Recently, I was hornswoggled coerced invited to play Words With Friends, which, if you haven't heard of it, is an on-line Scrabble game, where you play against another opponent. As time sucks go, it probably has slightly more redeeming value than Angry Birds.
I also subscribe to the "Word of the Day" from Dictionary.com, and I get a random vocabulary word in my email each day. I post these to my Facebook wall, and some of my readers over there have fun coming up with alternative definitions.
Now, knowing obscure words might help when you're playing Scrabble. (Especially if you're savvy enough to understand the strategy of using all those bonus scoring spots on the board—I'm not.) And what about knowing the meaning of those Words of the Day?
Other than playing Words with Friends, am I really going to get a lot of mileage out of words like Xi, or Qat, or Tench? To be honest, a lot of times I just put words I've "made up" out there to see if the game's dictionary approves them. I've been surprised many times. And how would I work in words like paregmenon, heterotelic, or anamnesis into my stories? (Side Note: I'm typing this post in Word, and it's giving me lots of red squiggly lines.)
As writers, aren't we supposed to know lots of fancy words? Maybe, especially if we're writing literary fiction. And even in genre, or commercial fiction, knowing a variety of words can keep us from having to repeat the same word over and over.
If our readers aren't familiar with the words, we've lost them. If the words aren't appropriate to the characters, we're pulling readers out of the story. I remember very early on when I was learning the craft, I had a young character trapped in a dark basement. My scientific background came into play as I tried to figure out what he would do in that situation. However having him "walk transects of the room seeking a method of egress" brought forth immediate and vehement protests from my beta readers. Transects? Egress? What teenaged boy would know or think in those terms?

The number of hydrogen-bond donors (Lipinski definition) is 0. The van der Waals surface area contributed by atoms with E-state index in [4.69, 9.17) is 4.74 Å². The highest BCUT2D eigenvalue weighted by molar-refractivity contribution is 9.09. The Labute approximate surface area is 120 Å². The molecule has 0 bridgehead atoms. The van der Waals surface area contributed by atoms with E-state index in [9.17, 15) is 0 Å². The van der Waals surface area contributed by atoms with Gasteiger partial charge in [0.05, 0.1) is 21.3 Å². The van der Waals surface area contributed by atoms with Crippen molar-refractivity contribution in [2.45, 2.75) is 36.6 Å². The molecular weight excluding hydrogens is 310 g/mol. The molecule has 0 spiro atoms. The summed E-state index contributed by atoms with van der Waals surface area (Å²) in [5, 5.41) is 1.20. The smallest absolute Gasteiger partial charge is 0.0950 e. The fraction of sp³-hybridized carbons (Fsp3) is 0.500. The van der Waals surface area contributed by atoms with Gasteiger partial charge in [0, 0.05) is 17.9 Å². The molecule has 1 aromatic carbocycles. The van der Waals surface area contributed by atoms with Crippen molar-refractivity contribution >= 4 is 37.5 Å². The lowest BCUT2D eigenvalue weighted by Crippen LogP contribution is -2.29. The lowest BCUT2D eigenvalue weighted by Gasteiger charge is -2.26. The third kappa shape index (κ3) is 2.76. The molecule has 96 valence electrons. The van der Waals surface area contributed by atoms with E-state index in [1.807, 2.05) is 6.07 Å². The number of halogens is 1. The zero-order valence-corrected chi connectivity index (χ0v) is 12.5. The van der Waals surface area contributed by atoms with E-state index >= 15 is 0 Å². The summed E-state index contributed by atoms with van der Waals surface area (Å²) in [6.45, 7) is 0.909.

Another example: The protagonist in a best-selling author's series had a vocabulary which didn't seem to ring true to the background the author provided--until the 4th book (or so) into the series where the character explained having spent long hours in the library as a child. For me, it would have made the first 3 books clearer had the author tossed that tidbit out there in book 1, because until that point, it sounded a lot more like the author talking than the character.
Lesson learned. Vocabulary has to be true to your POV character. And even if your character is an erudite professor of literature, or ancient history, or physics, if you have him speaking in his own jargon, it's probably not going to fly with your readers unless you make sure it's in context and somehow explained in the scene.
Causes Terry Odell Supports
Pro Literacy Worldwide, The Nature Conservancy, The Adult Literacy League, The Leukemia & Lymphoma Society